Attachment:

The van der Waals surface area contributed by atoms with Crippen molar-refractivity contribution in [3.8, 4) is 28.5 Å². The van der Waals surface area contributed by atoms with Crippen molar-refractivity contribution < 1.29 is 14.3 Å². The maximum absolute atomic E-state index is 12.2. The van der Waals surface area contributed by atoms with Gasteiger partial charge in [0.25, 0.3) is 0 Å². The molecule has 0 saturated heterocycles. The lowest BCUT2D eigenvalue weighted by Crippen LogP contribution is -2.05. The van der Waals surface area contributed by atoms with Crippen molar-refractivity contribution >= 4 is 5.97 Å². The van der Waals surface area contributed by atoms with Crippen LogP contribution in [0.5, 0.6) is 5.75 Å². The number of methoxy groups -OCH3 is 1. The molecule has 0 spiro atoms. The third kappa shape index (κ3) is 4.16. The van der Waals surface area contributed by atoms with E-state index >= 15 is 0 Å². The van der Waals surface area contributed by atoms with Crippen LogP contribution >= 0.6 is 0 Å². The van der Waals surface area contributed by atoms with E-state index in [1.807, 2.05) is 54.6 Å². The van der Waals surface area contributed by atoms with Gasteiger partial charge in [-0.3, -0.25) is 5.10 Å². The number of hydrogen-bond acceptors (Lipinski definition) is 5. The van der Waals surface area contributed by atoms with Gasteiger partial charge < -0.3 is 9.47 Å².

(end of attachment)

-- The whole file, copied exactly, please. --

The van der Waals surface area contributed by atoms with Crippen molar-refractivity contribution in [3.8, 4) is 28.5 Å². The van der Waals surface area contributed by atoms with Crippen molar-refractivity contribution < 1.29 is 14.3 Å². The maximum absolute atomic E-state index is 12.2. The van der Waals surface area contributed by atoms with Gasteiger partial charge in [0.25, 0.3) is 0 Å². The molecule has 0 saturated heterocycles. The lowest BCUT2D eigenvalue weighted by Crippen LogP contribution is -2.05. The van der Waals surface area contributed by atoms with Crippen molar-refractivity contribution >= 4 is 5.97 Å². The van der Waals surface area contributed by atoms with Crippen LogP contribution in [0.5, 0.6) is 5.75 Å². The number of methoxy groups -OCH3 is 1. The molecule has 0 spiro atoms. The third kappa shape index (κ3) is 4.16. The van der Waals surface area contributed by atoms with E-state index >= 15 is 0 Å². The van der Waals surface area contributed by atoms with Crippen LogP contribution >= 0.6 is 0 Å². The van der Waals surface area contributed by atoms with E-state index in [1.807, 2.05) is 54.6 Å². The van der Waals surface area contributed by atoms with Gasteiger partial charge in [-0.3, -0.25) is 5.10 Å². The number of hydrogen-bond acceptors (Lipinski definition) is 5. The van der Waals surface area contributed by atoms with Gasteiger partial charge < -0.3 is 9.47 Å².